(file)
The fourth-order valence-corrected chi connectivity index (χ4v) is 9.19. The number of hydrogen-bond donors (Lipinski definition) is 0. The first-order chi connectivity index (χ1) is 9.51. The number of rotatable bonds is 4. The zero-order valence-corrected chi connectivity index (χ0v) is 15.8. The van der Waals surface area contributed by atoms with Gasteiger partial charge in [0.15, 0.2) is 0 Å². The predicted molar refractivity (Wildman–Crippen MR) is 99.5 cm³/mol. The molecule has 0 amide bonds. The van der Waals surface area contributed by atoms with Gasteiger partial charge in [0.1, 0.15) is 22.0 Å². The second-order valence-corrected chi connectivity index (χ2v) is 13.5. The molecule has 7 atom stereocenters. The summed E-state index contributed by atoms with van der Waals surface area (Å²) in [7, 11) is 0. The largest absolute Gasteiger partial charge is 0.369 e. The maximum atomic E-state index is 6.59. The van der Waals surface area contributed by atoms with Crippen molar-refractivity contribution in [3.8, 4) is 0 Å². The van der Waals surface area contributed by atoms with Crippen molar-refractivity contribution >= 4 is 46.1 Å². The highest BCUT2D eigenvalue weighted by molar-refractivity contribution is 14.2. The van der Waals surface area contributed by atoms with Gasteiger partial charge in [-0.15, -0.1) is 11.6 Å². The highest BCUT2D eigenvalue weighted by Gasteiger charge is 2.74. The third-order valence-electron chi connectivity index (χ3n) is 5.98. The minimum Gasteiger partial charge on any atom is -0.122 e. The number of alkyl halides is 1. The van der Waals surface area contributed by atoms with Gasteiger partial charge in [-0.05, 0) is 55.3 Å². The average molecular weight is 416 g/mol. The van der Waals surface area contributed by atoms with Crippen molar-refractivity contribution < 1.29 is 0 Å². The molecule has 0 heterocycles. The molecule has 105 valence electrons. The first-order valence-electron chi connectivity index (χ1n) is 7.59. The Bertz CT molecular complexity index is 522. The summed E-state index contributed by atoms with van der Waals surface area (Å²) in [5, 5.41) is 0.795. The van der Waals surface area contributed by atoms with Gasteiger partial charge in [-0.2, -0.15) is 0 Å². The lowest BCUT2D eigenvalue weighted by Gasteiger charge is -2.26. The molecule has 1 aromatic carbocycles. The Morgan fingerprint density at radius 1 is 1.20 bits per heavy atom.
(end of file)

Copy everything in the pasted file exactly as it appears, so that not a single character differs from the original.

The fourth-order valence-corrected chi connectivity index (χ4v) is 9.19. The number of hydrogen-bond donors (Lipinski definition) is 0. The first-order chi connectivity index (χ1) is 9.51. The number of rotatable bonds is 4. The zero-order valence-corrected chi connectivity index (χ0v) is 15.8. The van der Waals surface area contributed by atoms with Gasteiger partial charge in [0.15, 0.2) is 0 Å². The predicted molar refractivity (Wildman–Crippen MR) is 99.5 cm³/mol. The molecule has 0 amide bonds. The van der Waals surface area contributed by atoms with Gasteiger partial charge in [0.1, 0.15) is 22.0 Å². The second-order valence-corrected chi connectivity index (χ2v) is 13.5. The molecule has 7 atom stereocenters. The summed E-state index contributed by atoms with van der Waals surface area (Å²) in [7, 11) is 0. The largest absolute Gasteiger partial charge is 0.369 e. The maximum atomic E-state index is 6.59. The van der Waals surface area contributed by atoms with Crippen molar-refractivity contribution in [3.8, 4) is 0 Å². The van der Waals surface area contributed by atoms with Crippen molar-refractivity contribution >= 4 is 46.1 Å². The highest BCUT2D eigenvalue weighted by molar-refractivity contribution is 14.2. The van der Waals surface area contributed by atoms with Gasteiger partial charge in [-0.15, -0.1) is 11.6 Å². The highest BCUT2D eigenvalue weighted by Gasteiger charge is 2.74. The third-order valence-electron chi connectivity index (χ3n) is 5.98. The minimum Gasteiger partial charge on any atom is -0.122 e. The number of alkyl halides is 1. The van der Waals surface area contributed by atoms with Gasteiger partial charge in [-0.05, 0) is 55.3 Å². The average molecular weight is 416 g/mol. The van der Waals surface area contributed by atoms with Crippen molar-refractivity contribution < 1.29 is 0 Å². The molecule has 0 heterocycles. The molecule has 105 valence electrons. The first-order valence-electron chi connectivity index (χ1n) is 7.59. The Bertz CT molecular complexity index is 522. The summed E-state index contributed by atoms with van der Waals surface area (Å²) in [5, 5.41) is 0.795. The van der Waals surface area contributed by atoms with Gasteiger partial charge in [-0.2, -0.15) is 0 Å². The lowest BCUT2D eigenvalue weighted by Gasteiger charge is -2.26. The molecule has 1 aromatic carbocycles. The Morgan fingerprint density at radius 1 is 1.20 bits per heavy atom.